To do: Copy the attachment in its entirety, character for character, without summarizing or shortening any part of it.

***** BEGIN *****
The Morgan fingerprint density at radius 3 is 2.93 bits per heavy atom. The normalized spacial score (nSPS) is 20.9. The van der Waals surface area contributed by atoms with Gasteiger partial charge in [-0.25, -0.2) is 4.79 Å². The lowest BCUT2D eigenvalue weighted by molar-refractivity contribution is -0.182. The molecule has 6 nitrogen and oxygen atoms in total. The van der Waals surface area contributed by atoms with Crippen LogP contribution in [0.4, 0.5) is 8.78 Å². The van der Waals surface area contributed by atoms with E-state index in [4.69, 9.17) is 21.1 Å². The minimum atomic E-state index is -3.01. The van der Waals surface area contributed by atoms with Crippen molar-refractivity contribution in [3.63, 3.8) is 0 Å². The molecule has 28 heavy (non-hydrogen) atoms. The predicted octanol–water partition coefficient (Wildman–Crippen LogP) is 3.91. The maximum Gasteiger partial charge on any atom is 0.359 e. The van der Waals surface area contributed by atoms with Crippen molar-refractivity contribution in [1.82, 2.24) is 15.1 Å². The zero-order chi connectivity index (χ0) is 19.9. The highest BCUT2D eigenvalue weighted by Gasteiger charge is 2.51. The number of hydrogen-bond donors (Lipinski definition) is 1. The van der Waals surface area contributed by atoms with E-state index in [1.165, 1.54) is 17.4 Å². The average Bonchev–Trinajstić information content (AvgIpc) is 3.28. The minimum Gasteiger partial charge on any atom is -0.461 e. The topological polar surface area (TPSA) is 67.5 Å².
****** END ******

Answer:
The Morgan fingerprint density at radius 3 is 2.93 bits per heavy atom. The normalized spacial score (nSPS) is 20.9. The van der Waals surface area contributed by atoms with Gasteiger partial charge in [-0.25, -0.2) is 4.79 Å². The lowest BCUT2D eigenvalue weighted by molar-refractivity contribution is -0.182. The molecule has 6 nitrogen and oxygen atoms in total. The van der Waals surface area contributed by atoms with Crippen LogP contribution in [0.4, 0.5) is 8.78 Å². The van der Waals surface area contributed by atoms with E-state index in [4.69, 9.17) is 21.1 Å². The minimum atomic E-state index is -3.01. The van der Waals surface area contributed by atoms with Crippen molar-refractivity contribution in [3.63, 3.8) is 0 Å². The molecule has 28 heavy (non-hydrogen) atoms. The predicted octanol–water partition coefficient (Wildman–Crippen LogP) is 3.91. The maximum Gasteiger partial charge on any atom is 0.359 e. The van der Waals surface area contributed by atoms with Crippen molar-refractivity contribution in [1.82, 2.24) is 15.1 Å². The zero-order chi connectivity index (χ0) is 19.9. The highest BCUT2D eigenvalue weighted by Gasteiger charge is 2.51. The number of hydrogen-bond donors (Lipinski definition) is 1. The van der Waals surface area contributed by atoms with E-state index in [1.165, 1.54) is 17.4 Å². The average Bonchev–Trinajstić information content (AvgIpc) is 3.28. The minimum Gasteiger partial charge on any atom is -0.461 e. The topological polar surface area (TPSA) is 67.5 Å².